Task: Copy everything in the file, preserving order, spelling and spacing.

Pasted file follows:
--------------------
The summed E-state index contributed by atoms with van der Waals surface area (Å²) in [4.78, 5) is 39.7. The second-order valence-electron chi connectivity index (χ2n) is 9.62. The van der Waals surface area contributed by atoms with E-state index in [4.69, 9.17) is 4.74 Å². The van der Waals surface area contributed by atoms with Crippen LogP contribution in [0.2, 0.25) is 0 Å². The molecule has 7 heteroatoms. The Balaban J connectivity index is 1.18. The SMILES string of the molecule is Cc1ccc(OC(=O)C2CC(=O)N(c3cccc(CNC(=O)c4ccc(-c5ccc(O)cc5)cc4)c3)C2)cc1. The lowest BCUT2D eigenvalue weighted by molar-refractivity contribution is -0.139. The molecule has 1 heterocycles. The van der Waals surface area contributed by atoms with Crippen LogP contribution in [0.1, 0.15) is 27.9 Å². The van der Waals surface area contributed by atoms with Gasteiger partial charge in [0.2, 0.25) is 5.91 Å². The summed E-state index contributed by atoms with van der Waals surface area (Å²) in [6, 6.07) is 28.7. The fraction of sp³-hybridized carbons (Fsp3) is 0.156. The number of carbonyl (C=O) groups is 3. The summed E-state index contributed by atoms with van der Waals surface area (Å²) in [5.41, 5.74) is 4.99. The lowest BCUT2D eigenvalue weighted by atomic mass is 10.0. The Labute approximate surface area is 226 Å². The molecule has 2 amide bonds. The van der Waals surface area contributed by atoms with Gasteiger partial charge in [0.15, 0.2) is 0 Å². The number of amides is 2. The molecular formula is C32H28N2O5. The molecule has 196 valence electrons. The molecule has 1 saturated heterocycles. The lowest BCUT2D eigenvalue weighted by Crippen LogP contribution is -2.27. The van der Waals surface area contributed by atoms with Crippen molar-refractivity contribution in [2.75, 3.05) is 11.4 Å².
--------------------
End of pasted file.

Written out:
The summed E-state index contributed by atoms with van der Waals surface area (Å²) in [4.78, 5) is 39.7. The second-order valence-electron chi connectivity index (χ2n) is 9.62. The van der Waals surface area contributed by atoms with E-state index in [4.69, 9.17) is 4.74 Å². The van der Waals surface area contributed by atoms with Crippen LogP contribution in [0.2, 0.25) is 0 Å². The molecule has 7 heteroatoms. The Balaban J connectivity index is 1.18. The SMILES string of the molecule is Cc1ccc(OC(=O)C2CC(=O)N(c3cccc(CNC(=O)c4ccc(-c5ccc(O)cc5)cc4)c3)C2)cc1. The lowest BCUT2D eigenvalue weighted by molar-refractivity contribution is -0.139. The molecule has 1 heterocycles. The van der Waals surface area contributed by atoms with Crippen LogP contribution in [0.1, 0.15) is 27.9 Å². The van der Waals surface area contributed by atoms with Gasteiger partial charge in [0.2, 0.25) is 5.91 Å². The summed E-state index contributed by atoms with van der Waals surface area (Å²) in [6, 6.07) is 28.7. The fraction of sp³-hybridized carbons (Fsp3) is 0.156. The number of carbonyl (C=O) groups is 3. The summed E-state index contributed by atoms with van der Waals surface area (Å²) in [5.41, 5.74) is 4.99. The lowest BCUT2D eigenvalue weighted by atomic mass is 10.0. The Labute approximate surface area is 226 Å². The molecule has 2 amide bonds. The van der Waals surface area contributed by atoms with Gasteiger partial charge in [0.15, 0.2) is 0 Å². The number of amides is 2. The molecular formula is C32H28N2O5. The molecule has 196 valence electrons. The molecule has 1 saturated heterocycles. The lowest BCUT2D eigenvalue weighted by Crippen LogP contribution is -2.27. The van der Waals surface area contributed by atoms with Crippen molar-refractivity contribution in [2.75, 3.05) is 11.4 Å².